Researchers Find the Ability to Perform Every Day Tasks Can Predict Remaining Years of Life
Tuesday, March 6, 2012
Summary of this Study
Researchers from the Perelman School of Medicine at the University of Pennsylvania, Philadelphia VA, Greater Los Angeles VA GRECC, UCLA/JH Borun Center for Gerontological Research, and the Hospital de la Concepcion (San German, Puerto Rico) looked at whether older adults’ abilities to engage in basic activities of daily living had any relationship to whether these individuals lived longer. The researchers determined that the types of activities that were limited, as well as the severity or degree of the limitations directly predicted mortality. These findings could serve as a way to predict life expectancy.
Why This Study Was Done
Staging systems have been developed to help doctors and patients understand how long a person may expect to live with a particular disease. Usually these staging systems include disease specific information, such as the size of a cancer, or the results of certain blood tests in liver disease. Researchers are beginning to understand that functional status, such as the ability to bathe, dress or walk can also predict how long a person can expect to survive, but refinement of these staging systems is ongoing. Rather than counting functional limitations, researchers looked at patterns of functional decline as a way to predict mortality in older adults living in the community.
What They Found
The researchers analyzed survey results from 9,272 community-dwelling adults aged 70 years and older who were participants in the second Longitudinal Study of Aging. They evaluated participants’ capacities to engage in basic activities of daily living based on 5 stages from 0 for no limitations to IV for total limitations and compared those capacities according to rates of mortality for one-, five-, and ten-year time frames.
For those with no limitations in basic activities of daily living, the median life expectancy beyond the time of their interview was 10.6 years compared to 1.6 years for those with stage IV limitations.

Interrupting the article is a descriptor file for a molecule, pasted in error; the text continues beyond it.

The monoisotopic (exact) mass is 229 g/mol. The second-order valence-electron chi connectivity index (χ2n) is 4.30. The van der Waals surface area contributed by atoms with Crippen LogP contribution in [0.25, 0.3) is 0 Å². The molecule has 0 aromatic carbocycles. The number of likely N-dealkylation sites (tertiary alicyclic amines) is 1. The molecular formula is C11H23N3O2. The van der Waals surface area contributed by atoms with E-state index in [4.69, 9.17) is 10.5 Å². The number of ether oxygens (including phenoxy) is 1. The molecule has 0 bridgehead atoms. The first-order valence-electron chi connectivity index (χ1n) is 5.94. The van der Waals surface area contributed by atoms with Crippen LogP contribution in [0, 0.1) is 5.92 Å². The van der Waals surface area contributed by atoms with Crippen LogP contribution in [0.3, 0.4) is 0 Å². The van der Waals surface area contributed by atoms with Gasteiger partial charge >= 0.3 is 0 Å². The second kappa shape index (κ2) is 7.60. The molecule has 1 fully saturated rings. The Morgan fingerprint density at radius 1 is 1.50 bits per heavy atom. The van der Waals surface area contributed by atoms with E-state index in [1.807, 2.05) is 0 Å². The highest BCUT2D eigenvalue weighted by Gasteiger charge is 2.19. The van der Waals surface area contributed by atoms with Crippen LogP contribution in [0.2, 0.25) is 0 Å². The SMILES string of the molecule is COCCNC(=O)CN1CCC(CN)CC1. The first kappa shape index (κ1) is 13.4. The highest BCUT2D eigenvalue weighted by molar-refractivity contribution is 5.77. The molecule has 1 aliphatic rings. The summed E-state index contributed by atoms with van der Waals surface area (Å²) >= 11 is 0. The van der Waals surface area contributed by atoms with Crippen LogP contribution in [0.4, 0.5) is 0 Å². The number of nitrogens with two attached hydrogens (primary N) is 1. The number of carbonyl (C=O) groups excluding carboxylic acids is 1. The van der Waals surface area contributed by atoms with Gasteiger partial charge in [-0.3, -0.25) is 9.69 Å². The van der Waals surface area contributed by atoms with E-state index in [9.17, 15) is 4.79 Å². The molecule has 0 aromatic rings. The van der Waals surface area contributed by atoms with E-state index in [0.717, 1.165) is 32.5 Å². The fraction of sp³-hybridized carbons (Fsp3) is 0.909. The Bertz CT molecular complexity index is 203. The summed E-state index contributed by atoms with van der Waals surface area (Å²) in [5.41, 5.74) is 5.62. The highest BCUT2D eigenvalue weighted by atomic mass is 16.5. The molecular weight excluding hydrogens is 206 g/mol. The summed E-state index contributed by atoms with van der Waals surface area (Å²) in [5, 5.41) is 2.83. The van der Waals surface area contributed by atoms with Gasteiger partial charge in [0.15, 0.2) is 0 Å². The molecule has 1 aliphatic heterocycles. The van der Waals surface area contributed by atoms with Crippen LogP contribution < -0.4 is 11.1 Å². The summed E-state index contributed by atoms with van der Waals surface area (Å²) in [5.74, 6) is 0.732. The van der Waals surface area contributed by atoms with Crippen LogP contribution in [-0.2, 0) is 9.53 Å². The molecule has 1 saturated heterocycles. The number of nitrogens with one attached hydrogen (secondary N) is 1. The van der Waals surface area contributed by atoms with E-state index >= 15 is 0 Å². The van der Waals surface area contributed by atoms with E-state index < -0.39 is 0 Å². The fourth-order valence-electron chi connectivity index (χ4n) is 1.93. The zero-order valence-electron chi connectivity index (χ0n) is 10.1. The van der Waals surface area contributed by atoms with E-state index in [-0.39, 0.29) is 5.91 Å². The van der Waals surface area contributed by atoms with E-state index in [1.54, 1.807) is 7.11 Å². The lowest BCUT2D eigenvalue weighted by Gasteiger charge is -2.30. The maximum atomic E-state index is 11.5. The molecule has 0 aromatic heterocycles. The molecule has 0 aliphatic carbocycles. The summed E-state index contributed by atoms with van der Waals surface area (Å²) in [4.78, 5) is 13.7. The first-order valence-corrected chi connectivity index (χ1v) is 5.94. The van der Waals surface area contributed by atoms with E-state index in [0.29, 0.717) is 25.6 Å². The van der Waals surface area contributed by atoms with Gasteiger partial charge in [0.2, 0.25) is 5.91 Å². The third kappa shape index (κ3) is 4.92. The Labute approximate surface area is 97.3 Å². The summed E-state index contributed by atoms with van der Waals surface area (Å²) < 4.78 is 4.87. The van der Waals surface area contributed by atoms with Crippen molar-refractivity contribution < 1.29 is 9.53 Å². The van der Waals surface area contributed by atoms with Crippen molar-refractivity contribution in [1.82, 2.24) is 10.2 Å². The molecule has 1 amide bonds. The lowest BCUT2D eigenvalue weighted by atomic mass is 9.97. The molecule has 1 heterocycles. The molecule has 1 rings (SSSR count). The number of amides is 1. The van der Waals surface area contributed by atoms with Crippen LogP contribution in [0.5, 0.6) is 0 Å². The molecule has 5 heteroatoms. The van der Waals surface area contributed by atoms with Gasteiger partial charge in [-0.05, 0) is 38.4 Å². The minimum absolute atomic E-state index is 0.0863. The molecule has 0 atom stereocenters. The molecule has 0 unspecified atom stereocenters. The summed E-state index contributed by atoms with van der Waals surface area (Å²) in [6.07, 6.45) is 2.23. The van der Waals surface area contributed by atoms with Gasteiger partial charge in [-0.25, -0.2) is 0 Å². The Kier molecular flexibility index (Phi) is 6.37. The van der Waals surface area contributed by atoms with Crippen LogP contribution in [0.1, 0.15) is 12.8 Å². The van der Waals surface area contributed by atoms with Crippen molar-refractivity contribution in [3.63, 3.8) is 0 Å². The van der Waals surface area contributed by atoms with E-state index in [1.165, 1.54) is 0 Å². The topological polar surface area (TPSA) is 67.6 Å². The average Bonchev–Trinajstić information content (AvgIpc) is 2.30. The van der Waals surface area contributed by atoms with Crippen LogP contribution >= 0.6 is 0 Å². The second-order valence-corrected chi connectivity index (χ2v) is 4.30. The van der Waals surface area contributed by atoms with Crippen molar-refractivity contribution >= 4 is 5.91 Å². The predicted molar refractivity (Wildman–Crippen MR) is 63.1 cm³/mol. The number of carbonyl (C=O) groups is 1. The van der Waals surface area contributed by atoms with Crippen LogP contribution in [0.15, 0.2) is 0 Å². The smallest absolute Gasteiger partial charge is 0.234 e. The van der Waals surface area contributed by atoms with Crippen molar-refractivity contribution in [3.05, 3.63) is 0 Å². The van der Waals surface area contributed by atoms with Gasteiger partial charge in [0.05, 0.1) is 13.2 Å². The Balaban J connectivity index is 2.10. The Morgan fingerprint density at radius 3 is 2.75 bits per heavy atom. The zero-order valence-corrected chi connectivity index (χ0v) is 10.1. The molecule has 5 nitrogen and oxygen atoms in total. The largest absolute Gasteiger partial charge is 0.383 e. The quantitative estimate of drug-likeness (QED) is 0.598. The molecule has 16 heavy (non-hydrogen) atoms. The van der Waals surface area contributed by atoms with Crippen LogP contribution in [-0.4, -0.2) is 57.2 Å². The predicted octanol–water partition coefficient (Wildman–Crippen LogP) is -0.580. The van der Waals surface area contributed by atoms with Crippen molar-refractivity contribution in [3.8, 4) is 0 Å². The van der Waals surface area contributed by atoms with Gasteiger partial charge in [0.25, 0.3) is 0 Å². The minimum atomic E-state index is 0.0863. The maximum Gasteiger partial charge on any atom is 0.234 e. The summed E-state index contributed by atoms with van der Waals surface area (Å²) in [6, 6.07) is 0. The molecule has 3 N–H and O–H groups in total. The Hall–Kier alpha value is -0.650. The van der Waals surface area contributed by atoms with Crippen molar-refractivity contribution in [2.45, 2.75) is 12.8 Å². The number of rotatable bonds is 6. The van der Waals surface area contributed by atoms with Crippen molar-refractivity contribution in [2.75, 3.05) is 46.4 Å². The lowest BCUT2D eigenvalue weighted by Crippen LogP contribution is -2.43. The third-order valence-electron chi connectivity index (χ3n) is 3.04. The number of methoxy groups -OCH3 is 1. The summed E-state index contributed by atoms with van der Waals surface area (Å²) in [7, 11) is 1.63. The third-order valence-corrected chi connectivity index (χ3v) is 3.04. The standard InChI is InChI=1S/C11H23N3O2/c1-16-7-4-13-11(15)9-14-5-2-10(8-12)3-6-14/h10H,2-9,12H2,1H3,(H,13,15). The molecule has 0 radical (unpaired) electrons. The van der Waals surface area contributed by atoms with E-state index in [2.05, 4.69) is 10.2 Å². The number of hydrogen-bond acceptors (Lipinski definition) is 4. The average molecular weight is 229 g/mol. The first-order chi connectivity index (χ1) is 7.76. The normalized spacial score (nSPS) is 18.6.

“We have shown that our new Activity Limitation Stages can help us think more broadly about the importance of disability and why some people survive longer than others.” said Margaret G. Stineman, MD of the Center for Clinical Epidemiology and Biostatistics at the University of Pennsylvania and lead author of the study. “With the incidence of death at one year five times greater for people with total limitations compared to those with no limitation, a person’s ability to perform the basic Activities of Daily Living without difficulty can be used to predict survival in a way that is similar to the absence of particular illnesses. This suggests an opportunity to apply our new disability staging system to improve patient screening and identify areas in which people may need services to help them regain or maintain their functional abilities.”
What You Can Do
Be aware if you, or an older adult friend or family member, experience early signs of difficulties with daily activities, such as having less strength in pushing up from a chair or having difficulty bending to tie your shoes. Discuss these problems with your healthcare provider, who can recommend ways to improve strength and function or stall further decline.
For example, exercises such as yoga or tai chi may help by improving balance and flexibility.
Regular checkups by a healthcare team member trained in the special needs of older adults can help prevent small functional declines from becoming major declines and could extend years of healthy life.
This summary is from the full report titled, All-Cause 1-,5-, and 10-Year Mortality Among Elderly People According to the Activities of Daily Living Stage. It is in the March 2012 issue of the Journal of the American Geriatrics Society (JAGS). The report is authored by Margaret G. Stineman, MD, Dawei Xie, PhD, Qiang Pan, MA, Jibby E. Kurichi, MPH, Zi Zhang, MD, Debra Saliba, MD, John T. Henry-Sánchez, MD, and Joel Streim, MD.